Women of the Homefront

Monday, March 23, 2009

March is Women's History Month, and it just occurred to me this morning that I hadn't yet read a book in honor of that. So I searched through my to-read stack to see if I could find anything on the subject.

Today's book; "Lois A. Ferguson was a training teacher for college graduates at a Japanese relocation center in California. Her husband set up a junior college and night school program. Their efforts were to help relieve the injustices done to fellow citizens. Kay Watson’s husband fought in Europe while Kay worked at one of the sites of a secret government project known as the Manhattan Project; she later learned that she might have played a small part in the plan to drop an atomic bomb on Hiroshima. Mary L. Appling was a librarian in a California high school when she met Hugh Appling, a serviceman just returned from the war; together, they worked in Foreign Service for the United States for nearly thirty years, a direction affected by their actions during World War II. The recollections of these three women and 52 others are edited and presented by Pauline Parker, who also endured the war. Many women had life changing experiences during this turbulent time—Parker has gathered the personal stories of such women as marines and government workers as well as single mothers whose husbands had gone off to fight."

I'm really glad I read this book, not only because it was very interesting, but because I have another subject to add to my "Things to discuss with my grandparents" list for the next time I see them. World War II is a subject we haven't discussed all that much, other than that time when I asked my Grandma if she remembered where she was in on VJ Day. She told me that she was shopping for her wedding dress.

Fun (and not so fun) facts about life on the home front during World War II:

  • People were strongly encouraged to pick up hitchhikers if they were in uniform. In fact, it was considered unpatriotic not to. Posters were hung that said, "When you ride alone, you ride with Hitler." (So let that be a lesson to you dear readers, if you want to do your patriotic duty, pick up lots of hitch hikers).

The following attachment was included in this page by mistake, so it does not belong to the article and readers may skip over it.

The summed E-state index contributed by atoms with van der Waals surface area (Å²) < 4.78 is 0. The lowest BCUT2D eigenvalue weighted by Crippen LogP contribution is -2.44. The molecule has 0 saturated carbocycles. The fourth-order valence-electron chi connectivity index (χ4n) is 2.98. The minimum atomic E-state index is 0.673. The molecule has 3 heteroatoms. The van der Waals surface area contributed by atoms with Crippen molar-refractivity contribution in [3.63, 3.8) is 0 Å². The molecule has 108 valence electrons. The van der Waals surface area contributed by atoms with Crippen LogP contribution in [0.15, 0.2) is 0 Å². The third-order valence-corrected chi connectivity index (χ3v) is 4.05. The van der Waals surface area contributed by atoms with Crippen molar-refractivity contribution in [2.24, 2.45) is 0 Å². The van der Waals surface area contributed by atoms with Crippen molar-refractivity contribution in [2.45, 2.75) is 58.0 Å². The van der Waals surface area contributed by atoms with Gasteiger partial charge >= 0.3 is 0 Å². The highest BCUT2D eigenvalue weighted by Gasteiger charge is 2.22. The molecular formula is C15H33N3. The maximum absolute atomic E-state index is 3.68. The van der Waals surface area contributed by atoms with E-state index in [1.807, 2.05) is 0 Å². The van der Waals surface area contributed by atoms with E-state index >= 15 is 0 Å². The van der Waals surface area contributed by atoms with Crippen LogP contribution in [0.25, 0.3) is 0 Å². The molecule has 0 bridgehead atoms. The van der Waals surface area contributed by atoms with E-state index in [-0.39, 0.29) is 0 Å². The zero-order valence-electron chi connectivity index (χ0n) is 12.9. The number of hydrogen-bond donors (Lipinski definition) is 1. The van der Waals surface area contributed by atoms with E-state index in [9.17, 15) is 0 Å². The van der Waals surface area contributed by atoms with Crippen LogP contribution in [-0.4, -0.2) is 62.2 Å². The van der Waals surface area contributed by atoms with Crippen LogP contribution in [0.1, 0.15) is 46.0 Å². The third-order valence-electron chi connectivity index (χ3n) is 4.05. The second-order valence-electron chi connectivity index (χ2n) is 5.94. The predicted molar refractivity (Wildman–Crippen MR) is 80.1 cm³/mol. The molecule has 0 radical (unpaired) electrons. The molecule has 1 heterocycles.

• Shoes were rationed. People were allowed two pairs per year - with sneakers and some sandals not made from leather being exempt. (I'm not a big shoe person, so that doesn't alarm me all that much. Now if they had rationed books, cookbooks, or aprons then I would be horrified right now.)

  • Used cooking grease was collected to help in the war effort. (I always knew that things like rubber and tinfoil were collected, but used cooking grease? Eeeeewww. I pity the poor people whose job it was to collect the grease. And what exactly does that look like on a resume? Prior employment: Grease collector.)

My favorite part of the book was the story of Betty Wright, a young woman who moved to Washington D.C. during the war to work for the government. Back then, women who worked for the government were referred to as "government girls." I love that expression, it makes me want to get a job working for the government just so I can call myself that. In her essay, Betty describes all of the exciting things she saw when she moved to the big city; milk that came in cartons, kale, butter brickle ice cream, streetcars. I don't know how Betty kept her wits about her while seeing such exotic things as milk in a carton. I swear I'm not making fun of Betty dear readers, I found her very endearing, I'm just endlessly amused by someone considering milk found in a carton exotic.